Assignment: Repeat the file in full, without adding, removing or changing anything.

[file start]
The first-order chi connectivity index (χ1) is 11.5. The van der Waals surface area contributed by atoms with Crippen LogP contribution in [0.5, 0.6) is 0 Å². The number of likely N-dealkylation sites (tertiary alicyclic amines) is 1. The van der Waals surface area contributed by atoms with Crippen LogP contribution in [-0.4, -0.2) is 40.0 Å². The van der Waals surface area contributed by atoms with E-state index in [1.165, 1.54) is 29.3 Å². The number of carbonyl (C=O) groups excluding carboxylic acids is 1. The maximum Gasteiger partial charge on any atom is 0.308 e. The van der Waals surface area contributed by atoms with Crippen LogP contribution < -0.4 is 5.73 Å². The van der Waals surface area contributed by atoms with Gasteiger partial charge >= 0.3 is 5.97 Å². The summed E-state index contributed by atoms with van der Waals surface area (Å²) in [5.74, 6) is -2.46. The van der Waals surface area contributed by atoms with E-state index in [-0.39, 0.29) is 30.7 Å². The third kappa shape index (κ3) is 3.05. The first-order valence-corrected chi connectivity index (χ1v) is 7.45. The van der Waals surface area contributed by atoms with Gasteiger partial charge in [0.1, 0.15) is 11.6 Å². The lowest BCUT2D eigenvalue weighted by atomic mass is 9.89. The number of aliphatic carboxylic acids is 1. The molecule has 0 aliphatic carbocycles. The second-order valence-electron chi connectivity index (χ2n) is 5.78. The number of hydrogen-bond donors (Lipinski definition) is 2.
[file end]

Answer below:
The first-order chi connectivity index (χ1) is 11.5. The van der Waals surface area contributed by atoms with Crippen LogP contribution in [0.5, 0.6) is 0 Å². The number of likely N-dealkylation sites (tertiary alicyclic amines) is 1. The van der Waals surface area contributed by atoms with Crippen LogP contribution in [-0.4, -0.2) is 40.0 Å². The van der Waals surface area contributed by atoms with E-state index in [1.165, 1.54) is 29.3 Å². The number of carbonyl (C=O) groups excluding carboxylic acids is 1. The maximum Gasteiger partial charge on any atom is 0.308 e. The van der Waals surface area contributed by atoms with Crippen LogP contribution < -0.4 is 5.73 Å². The van der Waals surface area contributed by atoms with Gasteiger partial charge >= 0.3 is 5.97 Å². The summed E-state index contributed by atoms with van der Waals surface area (Å²) in [5.74, 6) is -2.46. The van der Waals surface area contributed by atoms with E-state index in [-0.39, 0.29) is 30.7 Å². The third kappa shape index (κ3) is 3.05. The first-order valence-corrected chi connectivity index (χ1v) is 7.45. The van der Waals surface area contributed by atoms with Gasteiger partial charge in [0.1, 0.15) is 11.6 Å². The lowest BCUT2D eigenvalue weighted by atomic mass is 9.89. The number of aliphatic carboxylic acids is 1. The molecule has 0 aliphatic carbocycles. The second-order valence-electron chi connectivity index (χ2n) is 5.78. The number of hydrogen-bond donors (Lipinski definition) is 2.